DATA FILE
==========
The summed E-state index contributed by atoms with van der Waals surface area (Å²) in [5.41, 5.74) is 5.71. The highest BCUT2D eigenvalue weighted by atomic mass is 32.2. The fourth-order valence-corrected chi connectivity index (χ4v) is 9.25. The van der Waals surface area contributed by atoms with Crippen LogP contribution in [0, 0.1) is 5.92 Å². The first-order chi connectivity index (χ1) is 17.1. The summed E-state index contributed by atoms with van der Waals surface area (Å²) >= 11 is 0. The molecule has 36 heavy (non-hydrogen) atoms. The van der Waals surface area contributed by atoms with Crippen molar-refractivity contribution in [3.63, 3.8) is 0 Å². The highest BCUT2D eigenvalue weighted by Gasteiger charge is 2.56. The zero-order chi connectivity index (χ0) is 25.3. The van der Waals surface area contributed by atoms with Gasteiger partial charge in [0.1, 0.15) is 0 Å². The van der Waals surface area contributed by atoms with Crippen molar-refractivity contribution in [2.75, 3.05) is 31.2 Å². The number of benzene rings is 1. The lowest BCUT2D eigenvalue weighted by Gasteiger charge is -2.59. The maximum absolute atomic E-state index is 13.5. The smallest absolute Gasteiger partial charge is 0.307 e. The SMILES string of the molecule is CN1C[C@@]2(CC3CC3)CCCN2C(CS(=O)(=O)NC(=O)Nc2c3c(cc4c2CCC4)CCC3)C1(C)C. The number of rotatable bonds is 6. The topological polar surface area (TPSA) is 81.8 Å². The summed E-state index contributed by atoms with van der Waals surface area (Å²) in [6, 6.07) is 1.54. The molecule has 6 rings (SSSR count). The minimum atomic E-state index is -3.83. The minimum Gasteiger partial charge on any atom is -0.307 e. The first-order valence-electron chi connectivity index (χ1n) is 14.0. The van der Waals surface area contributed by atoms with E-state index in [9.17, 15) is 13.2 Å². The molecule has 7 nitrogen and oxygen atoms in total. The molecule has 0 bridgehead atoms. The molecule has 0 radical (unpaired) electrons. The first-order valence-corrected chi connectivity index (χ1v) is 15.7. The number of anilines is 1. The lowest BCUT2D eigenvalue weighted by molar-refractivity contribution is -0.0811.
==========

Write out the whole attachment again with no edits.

The summed E-state index contributed by atoms with van der Waals surface area (Å²) in [5.41, 5.74) is 5.71. The highest BCUT2D eigenvalue weighted by atomic mass is 32.2. The fourth-order valence-corrected chi connectivity index (χ4v) is 9.25. The van der Waals surface area contributed by atoms with Crippen LogP contribution in [0, 0.1) is 5.92 Å². The first-order chi connectivity index (χ1) is 17.1. The summed E-state index contributed by atoms with van der Waals surface area (Å²) >= 11 is 0. The molecule has 36 heavy (non-hydrogen) atoms. The van der Waals surface area contributed by atoms with Crippen molar-refractivity contribution in [3.63, 3.8) is 0 Å². The highest BCUT2D eigenvalue weighted by Gasteiger charge is 2.56. The zero-order chi connectivity index (χ0) is 25.3. The van der Waals surface area contributed by atoms with Gasteiger partial charge in [0.1, 0.15) is 0 Å². The van der Waals surface area contributed by atoms with Crippen molar-refractivity contribution in [2.75, 3.05) is 31.2 Å². The number of benzene rings is 1. The lowest BCUT2D eigenvalue weighted by Gasteiger charge is -2.59. The maximum absolute atomic E-state index is 13.5. The smallest absolute Gasteiger partial charge is 0.307 e. The SMILES string of the molecule is CN1C[C@@]2(CC3CC3)CCCN2C(CS(=O)(=O)NC(=O)Nc2c3c(cc4c2CCC4)CCC3)C1(C)C. The number of rotatable bonds is 6. The topological polar surface area (TPSA) is 81.8 Å². The summed E-state index contributed by atoms with van der Waals surface area (Å²) in [6, 6.07) is 1.54. The molecule has 6 rings (SSSR count). The minimum atomic E-state index is -3.83. The minimum Gasteiger partial charge on any atom is -0.307 e. The first-order valence-electron chi connectivity index (χ1n) is 14.0. The van der Waals surface area contributed by atoms with E-state index in [9.17, 15) is 13.2 Å². The molecule has 7 nitrogen and oxygen atoms in total. The molecule has 0 bridgehead atoms. The molecule has 0 radical (unpaired) electrons. The first-order valence-corrected chi connectivity index (χ1v) is 15.7. The number of anilines is 1. The lowest BCUT2D eigenvalue weighted by molar-refractivity contribution is -0.0811.